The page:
Miracle food to fight malnutrition (video)
A promising cereal formula has been invented by Bangladesh experts to fight deadly acute malnutrition in children.
Scientists at the icddr,b have developed a special food rich in protein and micronutrients that can help recover children suffering from Severe Acute Malnutrition (SAM).
The ready-to-use therapeutic food (RUTF) is made of locally available ingredients -- rice, lentil, chickpea, milk powder, sugar and soybean oil. Its quality is similar to that of the standard RUTF -- Plumpy'Nut -- produced commercially by a French company, says the icddr,b.
They finally prepared two types of RUTF -- one is rice and lentil-based and the other is chickpea-based. Both the food items were separately mixed with lentil, powder milk, sugar and soybean oil. The rice and lentil-based one was named Sharnali-1 and the chickpea-based one Sharnali-2.
Each 100 grams of the two items contain food value of more than 500 kilocalories.
"This RUTF is critically important for Bangladesh, as six lakh children under the age of five are suffering from severe acute malnutrition," Prof Tahmeed Ahmed, director at the Centre for Nutrition and Food Security at the icddr,b, said when he was interviewed by these correspondents.
Severe Acute Malnutrition is a condition that can cause death or intellectually maim those who survive. The children suffering from it remain highly underweight and stunted either for lack of breastfeeding, supplementary food or diarrhoea.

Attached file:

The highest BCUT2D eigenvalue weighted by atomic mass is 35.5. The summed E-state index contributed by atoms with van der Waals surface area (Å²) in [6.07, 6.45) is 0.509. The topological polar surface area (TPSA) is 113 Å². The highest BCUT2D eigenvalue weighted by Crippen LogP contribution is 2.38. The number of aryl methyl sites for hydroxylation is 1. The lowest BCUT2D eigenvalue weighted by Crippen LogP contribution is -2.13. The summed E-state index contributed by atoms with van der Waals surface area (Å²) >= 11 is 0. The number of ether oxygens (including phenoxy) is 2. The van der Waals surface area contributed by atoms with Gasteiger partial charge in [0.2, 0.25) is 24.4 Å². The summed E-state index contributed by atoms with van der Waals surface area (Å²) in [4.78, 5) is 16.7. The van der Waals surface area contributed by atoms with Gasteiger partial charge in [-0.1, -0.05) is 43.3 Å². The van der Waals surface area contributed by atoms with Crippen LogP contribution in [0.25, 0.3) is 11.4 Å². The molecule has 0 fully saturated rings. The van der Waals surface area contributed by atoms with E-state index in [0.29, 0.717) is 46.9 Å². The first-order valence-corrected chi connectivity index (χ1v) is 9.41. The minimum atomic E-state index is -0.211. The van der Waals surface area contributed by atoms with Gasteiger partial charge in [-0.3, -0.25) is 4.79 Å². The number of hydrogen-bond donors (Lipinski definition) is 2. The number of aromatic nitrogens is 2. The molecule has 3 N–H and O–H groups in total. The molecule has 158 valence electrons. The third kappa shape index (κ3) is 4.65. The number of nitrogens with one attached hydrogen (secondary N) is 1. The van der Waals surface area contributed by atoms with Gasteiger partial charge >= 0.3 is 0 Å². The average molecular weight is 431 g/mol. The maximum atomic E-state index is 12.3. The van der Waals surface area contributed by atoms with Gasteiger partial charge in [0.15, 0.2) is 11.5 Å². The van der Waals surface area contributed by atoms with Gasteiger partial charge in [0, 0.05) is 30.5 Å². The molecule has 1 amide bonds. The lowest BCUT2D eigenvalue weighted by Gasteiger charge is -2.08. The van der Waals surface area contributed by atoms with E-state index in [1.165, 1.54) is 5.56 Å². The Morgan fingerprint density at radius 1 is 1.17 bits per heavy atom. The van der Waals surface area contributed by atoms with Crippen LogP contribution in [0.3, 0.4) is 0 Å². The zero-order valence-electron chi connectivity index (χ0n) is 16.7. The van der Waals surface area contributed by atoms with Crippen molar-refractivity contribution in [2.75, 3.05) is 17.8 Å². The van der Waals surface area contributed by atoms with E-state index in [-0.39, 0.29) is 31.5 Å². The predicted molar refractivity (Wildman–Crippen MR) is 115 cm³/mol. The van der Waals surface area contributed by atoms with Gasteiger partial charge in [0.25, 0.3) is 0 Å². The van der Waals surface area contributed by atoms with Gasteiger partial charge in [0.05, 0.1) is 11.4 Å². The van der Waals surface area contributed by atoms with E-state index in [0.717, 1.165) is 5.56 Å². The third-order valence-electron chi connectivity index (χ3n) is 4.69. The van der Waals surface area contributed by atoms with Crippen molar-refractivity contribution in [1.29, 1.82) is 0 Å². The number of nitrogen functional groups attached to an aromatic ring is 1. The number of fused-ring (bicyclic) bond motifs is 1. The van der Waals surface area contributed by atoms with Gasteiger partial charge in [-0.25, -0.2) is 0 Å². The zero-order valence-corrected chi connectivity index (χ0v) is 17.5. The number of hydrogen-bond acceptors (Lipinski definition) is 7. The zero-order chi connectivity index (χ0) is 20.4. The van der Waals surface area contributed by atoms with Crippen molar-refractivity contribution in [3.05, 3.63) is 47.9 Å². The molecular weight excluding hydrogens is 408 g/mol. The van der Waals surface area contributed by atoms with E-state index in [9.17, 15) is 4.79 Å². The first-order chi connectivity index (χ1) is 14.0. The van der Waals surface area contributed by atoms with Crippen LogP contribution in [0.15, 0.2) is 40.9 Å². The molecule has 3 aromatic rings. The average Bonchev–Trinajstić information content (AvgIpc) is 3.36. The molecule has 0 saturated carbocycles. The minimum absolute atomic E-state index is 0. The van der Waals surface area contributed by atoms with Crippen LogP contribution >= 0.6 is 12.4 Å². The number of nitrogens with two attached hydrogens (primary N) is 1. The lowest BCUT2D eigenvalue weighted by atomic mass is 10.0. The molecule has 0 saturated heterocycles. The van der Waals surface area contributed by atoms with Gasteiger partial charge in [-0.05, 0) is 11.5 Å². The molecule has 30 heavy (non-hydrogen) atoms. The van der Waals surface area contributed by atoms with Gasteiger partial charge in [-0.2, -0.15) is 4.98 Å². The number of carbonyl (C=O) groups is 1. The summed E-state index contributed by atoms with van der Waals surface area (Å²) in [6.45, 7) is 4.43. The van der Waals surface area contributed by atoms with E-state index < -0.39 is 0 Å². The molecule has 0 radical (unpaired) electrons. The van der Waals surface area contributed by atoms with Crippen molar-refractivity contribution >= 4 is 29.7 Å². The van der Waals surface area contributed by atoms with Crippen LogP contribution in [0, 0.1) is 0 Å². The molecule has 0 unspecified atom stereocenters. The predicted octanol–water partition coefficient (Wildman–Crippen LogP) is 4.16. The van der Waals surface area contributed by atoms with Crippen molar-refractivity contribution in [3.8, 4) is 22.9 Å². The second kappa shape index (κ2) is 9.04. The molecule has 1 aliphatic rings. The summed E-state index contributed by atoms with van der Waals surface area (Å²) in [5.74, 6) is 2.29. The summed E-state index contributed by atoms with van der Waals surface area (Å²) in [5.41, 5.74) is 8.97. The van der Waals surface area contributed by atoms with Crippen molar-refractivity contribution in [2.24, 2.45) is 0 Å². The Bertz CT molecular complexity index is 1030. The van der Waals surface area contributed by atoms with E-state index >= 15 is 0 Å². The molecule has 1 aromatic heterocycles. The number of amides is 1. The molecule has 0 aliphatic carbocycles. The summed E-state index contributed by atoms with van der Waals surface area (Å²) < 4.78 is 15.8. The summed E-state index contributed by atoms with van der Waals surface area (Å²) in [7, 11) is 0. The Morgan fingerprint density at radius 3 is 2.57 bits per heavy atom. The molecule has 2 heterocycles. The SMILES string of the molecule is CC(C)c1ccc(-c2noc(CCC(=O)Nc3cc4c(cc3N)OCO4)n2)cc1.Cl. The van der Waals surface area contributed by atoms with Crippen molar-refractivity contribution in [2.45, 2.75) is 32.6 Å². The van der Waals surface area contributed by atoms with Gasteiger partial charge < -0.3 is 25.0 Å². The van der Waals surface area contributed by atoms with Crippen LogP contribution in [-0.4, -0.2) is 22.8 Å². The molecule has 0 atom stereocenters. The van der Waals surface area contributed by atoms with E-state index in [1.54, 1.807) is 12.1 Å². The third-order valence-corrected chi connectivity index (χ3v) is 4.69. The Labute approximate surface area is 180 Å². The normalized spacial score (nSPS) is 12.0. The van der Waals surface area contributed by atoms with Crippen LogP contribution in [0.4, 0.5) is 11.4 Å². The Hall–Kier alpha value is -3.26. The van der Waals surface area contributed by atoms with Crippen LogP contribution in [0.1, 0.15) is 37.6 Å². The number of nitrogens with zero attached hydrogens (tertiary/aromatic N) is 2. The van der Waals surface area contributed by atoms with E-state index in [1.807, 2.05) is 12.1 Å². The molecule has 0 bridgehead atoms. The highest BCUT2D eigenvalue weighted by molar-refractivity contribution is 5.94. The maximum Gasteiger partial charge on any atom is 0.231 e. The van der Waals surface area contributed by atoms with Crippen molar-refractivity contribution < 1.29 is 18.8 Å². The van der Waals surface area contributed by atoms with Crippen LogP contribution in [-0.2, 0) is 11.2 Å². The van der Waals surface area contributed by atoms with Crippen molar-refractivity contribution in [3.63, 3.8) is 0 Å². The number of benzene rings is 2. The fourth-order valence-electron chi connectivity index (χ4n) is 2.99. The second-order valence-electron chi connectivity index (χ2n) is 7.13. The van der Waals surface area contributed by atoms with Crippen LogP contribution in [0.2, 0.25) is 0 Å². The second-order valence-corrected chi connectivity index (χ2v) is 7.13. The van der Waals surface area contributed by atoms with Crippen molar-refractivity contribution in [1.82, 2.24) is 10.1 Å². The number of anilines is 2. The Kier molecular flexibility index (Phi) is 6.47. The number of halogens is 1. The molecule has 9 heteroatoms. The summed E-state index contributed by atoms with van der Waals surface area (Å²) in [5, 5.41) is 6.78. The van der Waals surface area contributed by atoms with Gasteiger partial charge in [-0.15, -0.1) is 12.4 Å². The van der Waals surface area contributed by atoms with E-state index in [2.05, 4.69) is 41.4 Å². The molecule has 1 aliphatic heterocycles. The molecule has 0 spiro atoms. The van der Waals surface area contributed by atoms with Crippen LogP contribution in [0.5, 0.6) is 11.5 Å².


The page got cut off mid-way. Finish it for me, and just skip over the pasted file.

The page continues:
Globally, close to 20 million children below five years suffer from SAM, and around one million of them die every year, according to the International Centre for Diarrhoeal Disease Research, Bangladesh (icddr,b).
Most Asian countries don't have locally made RUTF, and some of them, including Afghanistan, Indonesia and Nepal, import Plumpy'Nut on a limited scale for children suffering from SAM.
With an aim to develop a RUTF that would be cheap and available, the icddr,b, initiated a research four years ago. A team of scientists led by Tahmeed first sorted out food items that are locally available and cheap.
As part of the study, Sharnali-1 and 2, and Plumpy'Nut were fed separately to 327 children suffering from SAM in three facilities -- Dhaka Hospital of icddr,b, a health facility of an NGO in Mirpur and Terre Des Hommes in Kurigram.